The wellspring of federal law respecting the enforcement of arbitration agreements consists of three cases decided by the Supreme Court in 1960. 3 As we shall point out, these decisions, recognizing the special nature of the collective bargaining agreement and the crucial role of the arbitrator in resolving disputes arising under it, narrowly confined the role of the court as contrasted with that of the arbitrator.

We have recently analyzed this trilogy of United States Supreme Court cases in Posner v. Grunwald-Marx, Inc. (1961), 56 Cal.2d 169, 14 Cal.Rptr. 297, 363 P.2d 313. In that case we criticized the prior doctrine of International Ass'n of Machinists, etc., v. Cutler-Hammer, Inc. (1947), 271 App.div. 917, 67 N.Y.S.2d 317; affd. 297 N.Y. 519, 74 N.E.2d 464. Cutler-Hammer had held that a court could properly reject a petition to arbitrate a matter which, in the court's view, did not compose an arbitrable issue because of petitioner's asserted interpretation of the contract transgressed the plain meaning of the words. 4

In Posner we described and adopted the ruling of the Supreme Court cases; we said: 'This rule is to the effect that, where the collective bargaining agreement provides for arbitration of all disputes pertaining to the meaning, interpretation and application of the collective bargaining agreement and its provisions, any dispute as to the meaning, interpretation and application of any specific matter covered by the collective bargaining agreement is a matter for arbitration. Doubts as to whether the arbitration clause applies are to be resolved in favor of coverage. The parties have contracted for an arbitrator's decision and not for that of the courts.' (56 Cal.2d at p. 175, 14 Cal.Rptr. at p. 299, 363 P.2d at p. 315.) Although the issue in Posner did not involve interstate commerce and therefore did not necessarily invoke the federal rule as described by the United States Supreme Court, we nevertheless as a matter of policy followed the federal approach. We held that the trial court, instead of confining itself to the issue of whether the dispute was subject to arbitration, improperly passed upon the merits of the issue.

We believe the United States Supreme Court cases are dispositive of the present problem. Thus in United Steelworkers of America v. American Mfg. Co., supra (1960) 363 U.S. 564, 80 S.Ct. 1343, 4 L.Ed.2d 1403, the union brought suit to compel arbitration, under an agreement providing for arbitration of all disputes 'as to the meaning, interpretation and application' of the provisions of the agreement. The grievance there related to a contractual provision that the employer would re-employ and promote employees on the principle of seniority 'where ability and efficiency (are) equal.' An employee left his job due to an injury and while absent brought an action for compensation benefits. The parties settled the case; the employee's physician indicated that he employee had become 25% 'permanently partially disabled.' Two weeks after the settlement the union filed a grievance charging that the employee was entitled to return to his job by virtue of the seniority provision of the collective bargaining agreement. The company refused to arbitrate the grievance; the union filed an action in the United States District Court. Stating that the employee's acceptance of the settlement estopped him from claiming seniority or employment rights, the District Court rendered a summary judgment against the union.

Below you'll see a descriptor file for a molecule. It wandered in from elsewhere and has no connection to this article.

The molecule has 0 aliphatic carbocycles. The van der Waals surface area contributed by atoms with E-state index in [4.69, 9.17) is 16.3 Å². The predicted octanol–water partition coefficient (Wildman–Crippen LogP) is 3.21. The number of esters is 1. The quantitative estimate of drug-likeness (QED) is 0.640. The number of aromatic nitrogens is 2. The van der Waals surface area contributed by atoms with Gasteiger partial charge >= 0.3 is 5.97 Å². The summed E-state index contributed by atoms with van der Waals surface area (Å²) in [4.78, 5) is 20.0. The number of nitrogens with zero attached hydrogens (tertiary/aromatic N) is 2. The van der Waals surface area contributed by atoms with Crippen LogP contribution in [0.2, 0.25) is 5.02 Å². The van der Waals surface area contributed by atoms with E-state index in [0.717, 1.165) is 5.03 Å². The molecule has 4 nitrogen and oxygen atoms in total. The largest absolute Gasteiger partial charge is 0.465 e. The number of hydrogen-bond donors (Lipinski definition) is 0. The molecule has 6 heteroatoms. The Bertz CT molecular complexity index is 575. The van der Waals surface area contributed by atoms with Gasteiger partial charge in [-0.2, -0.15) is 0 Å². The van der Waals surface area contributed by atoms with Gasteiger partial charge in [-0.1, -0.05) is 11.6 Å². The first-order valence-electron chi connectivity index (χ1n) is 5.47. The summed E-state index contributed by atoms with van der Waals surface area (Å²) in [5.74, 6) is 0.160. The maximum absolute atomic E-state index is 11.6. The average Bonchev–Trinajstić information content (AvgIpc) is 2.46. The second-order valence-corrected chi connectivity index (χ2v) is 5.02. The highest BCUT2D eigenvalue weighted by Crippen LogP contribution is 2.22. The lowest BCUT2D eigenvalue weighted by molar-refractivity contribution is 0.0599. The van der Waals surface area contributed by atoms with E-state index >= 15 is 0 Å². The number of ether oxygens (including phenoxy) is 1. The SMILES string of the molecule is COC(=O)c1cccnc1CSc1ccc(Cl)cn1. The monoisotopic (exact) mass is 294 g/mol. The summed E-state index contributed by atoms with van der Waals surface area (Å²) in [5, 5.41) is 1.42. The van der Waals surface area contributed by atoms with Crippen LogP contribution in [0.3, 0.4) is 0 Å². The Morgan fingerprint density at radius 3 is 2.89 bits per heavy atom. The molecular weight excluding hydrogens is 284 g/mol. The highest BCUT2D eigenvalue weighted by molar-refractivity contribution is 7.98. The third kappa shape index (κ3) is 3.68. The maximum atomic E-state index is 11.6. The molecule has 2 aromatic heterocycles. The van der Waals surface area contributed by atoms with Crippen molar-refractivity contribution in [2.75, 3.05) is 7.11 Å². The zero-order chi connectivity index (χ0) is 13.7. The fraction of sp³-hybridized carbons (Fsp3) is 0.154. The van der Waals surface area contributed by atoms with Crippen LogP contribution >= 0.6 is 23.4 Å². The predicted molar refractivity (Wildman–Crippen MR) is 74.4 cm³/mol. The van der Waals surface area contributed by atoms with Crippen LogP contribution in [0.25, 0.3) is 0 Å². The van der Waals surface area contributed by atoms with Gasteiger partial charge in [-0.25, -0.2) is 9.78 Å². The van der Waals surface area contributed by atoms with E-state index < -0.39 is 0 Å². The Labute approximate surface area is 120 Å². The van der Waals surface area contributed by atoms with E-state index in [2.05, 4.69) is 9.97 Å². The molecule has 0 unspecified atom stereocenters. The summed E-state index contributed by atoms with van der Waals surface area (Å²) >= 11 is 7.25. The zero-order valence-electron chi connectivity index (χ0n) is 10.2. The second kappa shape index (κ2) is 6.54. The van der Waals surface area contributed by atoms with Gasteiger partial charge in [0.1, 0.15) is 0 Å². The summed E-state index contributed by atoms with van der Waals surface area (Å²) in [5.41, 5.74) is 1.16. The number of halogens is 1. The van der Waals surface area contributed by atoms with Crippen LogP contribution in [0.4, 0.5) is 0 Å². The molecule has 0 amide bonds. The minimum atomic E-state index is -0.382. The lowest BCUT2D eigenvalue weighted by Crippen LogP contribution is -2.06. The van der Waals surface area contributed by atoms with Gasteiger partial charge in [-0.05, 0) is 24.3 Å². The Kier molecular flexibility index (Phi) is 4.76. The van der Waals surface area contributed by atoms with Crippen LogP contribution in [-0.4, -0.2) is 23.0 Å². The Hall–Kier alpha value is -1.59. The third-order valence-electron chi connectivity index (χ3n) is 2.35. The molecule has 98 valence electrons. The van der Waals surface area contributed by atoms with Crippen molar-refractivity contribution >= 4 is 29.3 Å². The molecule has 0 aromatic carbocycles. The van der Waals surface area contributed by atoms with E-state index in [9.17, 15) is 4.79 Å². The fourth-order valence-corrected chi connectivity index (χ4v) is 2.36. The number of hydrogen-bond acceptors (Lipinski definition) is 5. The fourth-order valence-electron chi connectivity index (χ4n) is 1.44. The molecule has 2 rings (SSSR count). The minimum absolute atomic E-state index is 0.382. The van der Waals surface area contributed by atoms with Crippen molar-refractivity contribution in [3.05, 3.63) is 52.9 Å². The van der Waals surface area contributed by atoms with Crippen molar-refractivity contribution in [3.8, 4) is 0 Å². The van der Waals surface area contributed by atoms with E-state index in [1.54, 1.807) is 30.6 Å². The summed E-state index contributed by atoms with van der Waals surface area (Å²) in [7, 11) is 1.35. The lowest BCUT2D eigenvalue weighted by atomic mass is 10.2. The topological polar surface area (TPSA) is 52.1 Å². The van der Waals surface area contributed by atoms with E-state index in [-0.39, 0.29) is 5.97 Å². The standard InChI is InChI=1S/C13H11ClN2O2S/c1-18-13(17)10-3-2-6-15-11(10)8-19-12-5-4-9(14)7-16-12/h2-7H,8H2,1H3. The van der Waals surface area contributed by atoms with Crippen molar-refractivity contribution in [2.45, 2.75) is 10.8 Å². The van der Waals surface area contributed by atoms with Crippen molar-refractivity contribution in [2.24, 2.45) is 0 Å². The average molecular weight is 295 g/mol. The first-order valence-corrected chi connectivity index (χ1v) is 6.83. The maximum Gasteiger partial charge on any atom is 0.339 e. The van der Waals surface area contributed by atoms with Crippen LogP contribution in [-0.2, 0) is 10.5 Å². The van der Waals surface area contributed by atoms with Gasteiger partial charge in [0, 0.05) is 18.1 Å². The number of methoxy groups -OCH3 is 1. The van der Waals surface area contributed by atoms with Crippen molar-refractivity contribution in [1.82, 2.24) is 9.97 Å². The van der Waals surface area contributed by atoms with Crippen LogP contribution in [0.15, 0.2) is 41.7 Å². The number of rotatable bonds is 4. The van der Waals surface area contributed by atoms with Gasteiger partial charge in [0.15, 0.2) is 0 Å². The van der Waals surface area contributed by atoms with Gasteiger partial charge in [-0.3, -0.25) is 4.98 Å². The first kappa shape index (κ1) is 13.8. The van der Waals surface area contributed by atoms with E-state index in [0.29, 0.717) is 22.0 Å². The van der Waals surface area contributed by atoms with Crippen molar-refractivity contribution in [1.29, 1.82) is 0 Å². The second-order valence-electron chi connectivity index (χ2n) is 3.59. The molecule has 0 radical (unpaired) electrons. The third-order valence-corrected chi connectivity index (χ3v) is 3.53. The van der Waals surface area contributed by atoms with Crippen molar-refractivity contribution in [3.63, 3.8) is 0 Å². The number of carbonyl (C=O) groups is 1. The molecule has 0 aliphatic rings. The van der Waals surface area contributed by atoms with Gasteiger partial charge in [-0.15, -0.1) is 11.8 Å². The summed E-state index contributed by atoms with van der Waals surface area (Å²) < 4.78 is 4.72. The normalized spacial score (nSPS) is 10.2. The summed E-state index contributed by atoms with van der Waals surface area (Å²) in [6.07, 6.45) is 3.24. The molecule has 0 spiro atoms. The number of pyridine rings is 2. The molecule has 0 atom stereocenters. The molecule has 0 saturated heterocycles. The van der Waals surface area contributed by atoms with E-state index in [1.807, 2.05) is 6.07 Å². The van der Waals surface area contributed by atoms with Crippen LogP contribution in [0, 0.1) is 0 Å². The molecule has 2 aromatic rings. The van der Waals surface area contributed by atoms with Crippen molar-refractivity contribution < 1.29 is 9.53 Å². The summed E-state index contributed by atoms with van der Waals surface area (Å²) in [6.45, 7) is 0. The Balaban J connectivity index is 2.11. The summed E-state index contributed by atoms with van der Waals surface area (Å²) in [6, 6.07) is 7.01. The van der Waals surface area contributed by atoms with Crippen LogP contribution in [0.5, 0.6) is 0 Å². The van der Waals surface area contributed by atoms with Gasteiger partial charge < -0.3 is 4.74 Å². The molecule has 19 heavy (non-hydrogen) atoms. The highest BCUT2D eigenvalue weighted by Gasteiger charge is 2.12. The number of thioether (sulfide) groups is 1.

The Court of Appeals affirmed the District Court on a different basis than that which that court had expressed, holding that the grievance was 'a frivolous, patently baseless one, not subject to arbitration under the collective bargaining agreement.' (P. 566 of 363 U.S., p. 1345 of 80 S.Ct.) The Supreme Court reversed indicating that the Court of Appeals, in becoming embroiled in the merits, had misconstrued the role of the court.

The Supreme Court stated: 'The function of the court is very limited when the parties have agreed to submit all questions of contract interpretation to the arbitrator. It is confined to ascertaining whether the party seeking arbitration is making a claim which on its face is governed by the contract. Whether the moving party is right or wrong is a question of contract interpretation for the arbitrator. In these circumstances the moving party should not be deprived of the arbitrator's judgment, when it was his judgment and all that it connotes that was bargained for.' The court concluded: 'The courts, therefore, have no business weighing the merits of the grievance, considering whether there is equity in a particular claim, or determining whether there is particular language in the written instrument which will support the claim. The agreement is to submit all grievances to arbitration, not merely those which the court will deem meritorious. The processing of even frivolous claims may have therapeutic values of which those who are not a part of the plant environment may be quite unaware.' (363 U.S. at pp. 567-568, 80 S.Ct. at pp. 1346, 1347.)

Without more, the principles above...